The goal of widely available and utilized HIV testing services can be pursued in many ways. At the federal level and in some provinces, governments in Canada state their commitment to human rights-based responses to HIV/AIDS. This not only means ensuring access to HIV testing as part of protecting and promoting the right to health, it also means that the embodiment of human rights principles and protections is, or should be, at the heart of all policy decisions related to HIV testing.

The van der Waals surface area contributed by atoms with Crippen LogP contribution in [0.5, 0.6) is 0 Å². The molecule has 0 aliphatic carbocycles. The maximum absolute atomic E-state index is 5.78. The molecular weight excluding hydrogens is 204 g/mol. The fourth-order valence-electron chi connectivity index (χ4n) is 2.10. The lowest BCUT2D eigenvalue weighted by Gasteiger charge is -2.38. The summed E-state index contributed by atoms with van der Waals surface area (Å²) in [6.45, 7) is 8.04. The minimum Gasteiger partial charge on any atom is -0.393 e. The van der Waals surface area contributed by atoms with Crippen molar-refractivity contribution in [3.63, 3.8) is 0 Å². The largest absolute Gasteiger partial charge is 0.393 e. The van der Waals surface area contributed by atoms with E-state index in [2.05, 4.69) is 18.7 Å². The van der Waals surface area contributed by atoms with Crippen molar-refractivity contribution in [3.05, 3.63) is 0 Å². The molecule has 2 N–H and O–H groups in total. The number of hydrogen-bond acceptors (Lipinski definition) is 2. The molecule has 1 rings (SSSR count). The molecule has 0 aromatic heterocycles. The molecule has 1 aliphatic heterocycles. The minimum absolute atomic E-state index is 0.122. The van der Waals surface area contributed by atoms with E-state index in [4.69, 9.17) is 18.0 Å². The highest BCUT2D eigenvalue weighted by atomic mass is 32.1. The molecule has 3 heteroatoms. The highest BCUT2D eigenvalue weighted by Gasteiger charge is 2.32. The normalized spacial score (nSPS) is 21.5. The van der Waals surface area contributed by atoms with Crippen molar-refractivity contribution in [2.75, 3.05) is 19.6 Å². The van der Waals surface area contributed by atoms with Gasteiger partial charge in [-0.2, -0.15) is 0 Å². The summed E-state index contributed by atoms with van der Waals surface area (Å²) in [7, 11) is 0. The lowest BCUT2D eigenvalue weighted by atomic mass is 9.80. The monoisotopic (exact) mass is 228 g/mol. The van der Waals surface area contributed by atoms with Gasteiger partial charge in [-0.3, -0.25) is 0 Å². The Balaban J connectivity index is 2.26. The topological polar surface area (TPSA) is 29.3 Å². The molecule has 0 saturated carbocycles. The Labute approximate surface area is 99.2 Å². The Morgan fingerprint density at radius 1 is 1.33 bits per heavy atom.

In this paper, we examine developments in Canada and human rights concerns that are raised by them. In particular, we examine human rights implications of both “opt-out” or “routine” HIV testing of pregnant women, and the use of rapid HIV tests. We present some conclusions and recommendations about ways to increase access to HIV testing that respect, protect and fulfill human rights.